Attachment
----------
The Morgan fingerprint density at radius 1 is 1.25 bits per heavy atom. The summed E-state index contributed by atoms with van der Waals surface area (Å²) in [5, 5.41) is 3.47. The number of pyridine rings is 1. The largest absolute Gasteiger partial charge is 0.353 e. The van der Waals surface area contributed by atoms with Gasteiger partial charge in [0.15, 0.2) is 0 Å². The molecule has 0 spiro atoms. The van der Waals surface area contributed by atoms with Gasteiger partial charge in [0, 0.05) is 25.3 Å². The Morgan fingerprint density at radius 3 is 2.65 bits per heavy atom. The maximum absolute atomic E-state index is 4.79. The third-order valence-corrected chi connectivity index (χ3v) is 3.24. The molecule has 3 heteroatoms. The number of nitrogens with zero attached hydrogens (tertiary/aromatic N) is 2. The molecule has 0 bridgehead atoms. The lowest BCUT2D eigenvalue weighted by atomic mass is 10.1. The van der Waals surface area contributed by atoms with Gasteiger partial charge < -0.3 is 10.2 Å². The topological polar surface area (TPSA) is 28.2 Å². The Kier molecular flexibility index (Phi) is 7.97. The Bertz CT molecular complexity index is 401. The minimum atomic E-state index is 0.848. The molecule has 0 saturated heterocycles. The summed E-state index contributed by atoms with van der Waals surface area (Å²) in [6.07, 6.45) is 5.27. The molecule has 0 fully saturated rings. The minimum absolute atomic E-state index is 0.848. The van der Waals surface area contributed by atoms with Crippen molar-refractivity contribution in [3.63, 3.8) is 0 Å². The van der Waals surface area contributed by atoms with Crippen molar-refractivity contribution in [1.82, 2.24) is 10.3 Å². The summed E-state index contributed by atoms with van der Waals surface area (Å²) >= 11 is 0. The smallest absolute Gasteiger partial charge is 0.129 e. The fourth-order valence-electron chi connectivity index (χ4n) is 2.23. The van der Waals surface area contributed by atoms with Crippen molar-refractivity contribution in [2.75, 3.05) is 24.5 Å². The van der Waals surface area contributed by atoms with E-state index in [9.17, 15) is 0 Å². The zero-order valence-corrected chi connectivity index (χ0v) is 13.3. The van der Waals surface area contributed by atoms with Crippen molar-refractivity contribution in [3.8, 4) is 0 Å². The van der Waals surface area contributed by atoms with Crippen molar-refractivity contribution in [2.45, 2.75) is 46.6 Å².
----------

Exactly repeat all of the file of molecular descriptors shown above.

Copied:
The Morgan fingerprint density at radius 1 is 1.25 bits per heavy atom. The summed E-state index contributed by atoms with van der Waals surface area (Å²) in [5, 5.41) is 3.47. The number of pyridine rings is 1. The largest absolute Gasteiger partial charge is 0.353 e. The van der Waals surface area contributed by atoms with Gasteiger partial charge in [0.15, 0.2) is 0 Å². The molecule has 0 spiro atoms. The van der Waals surface area contributed by atoms with Gasteiger partial charge in [0, 0.05) is 25.3 Å². The Morgan fingerprint density at radius 3 is 2.65 bits per heavy atom. The maximum absolute atomic E-state index is 4.79. The third-order valence-corrected chi connectivity index (χ3v) is 3.24. The molecule has 3 heteroatoms. The number of nitrogens with zero attached hydrogens (tertiary/aromatic N) is 2. The molecule has 0 bridgehead atoms. The lowest BCUT2D eigenvalue weighted by atomic mass is 10.1. The van der Waals surface area contributed by atoms with Gasteiger partial charge < -0.3 is 10.2 Å². The topological polar surface area (TPSA) is 28.2 Å². The Kier molecular flexibility index (Phi) is 7.97. The Bertz CT molecular complexity index is 401. The minimum atomic E-state index is 0.848. The molecule has 0 saturated heterocycles. The summed E-state index contributed by atoms with van der Waals surface area (Å²) in [6.07, 6.45) is 5.27. The molecule has 0 fully saturated rings. The minimum absolute atomic E-state index is 0.848. The van der Waals surface area contributed by atoms with Crippen molar-refractivity contribution in [3.63, 3.8) is 0 Å². The van der Waals surface area contributed by atoms with Crippen molar-refractivity contribution in [1.82, 2.24) is 10.3 Å². The summed E-state index contributed by atoms with van der Waals surface area (Å²) >= 11 is 0. The smallest absolute Gasteiger partial charge is 0.129 e. The fourth-order valence-electron chi connectivity index (χ4n) is 2.23. The van der Waals surface area contributed by atoms with Crippen molar-refractivity contribution in [2.75, 3.05) is 24.5 Å². The van der Waals surface area contributed by atoms with E-state index in [9.17, 15) is 0 Å². The zero-order valence-corrected chi connectivity index (χ0v) is 13.3. The van der Waals surface area contributed by atoms with Crippen molar-refractivity contribution in [3.8, 4) is 0 Å². The van der Waals surface area contributed by atoms with Crippen molar-refractivity contribution in [2.45, 2.75) is 46.6 Å².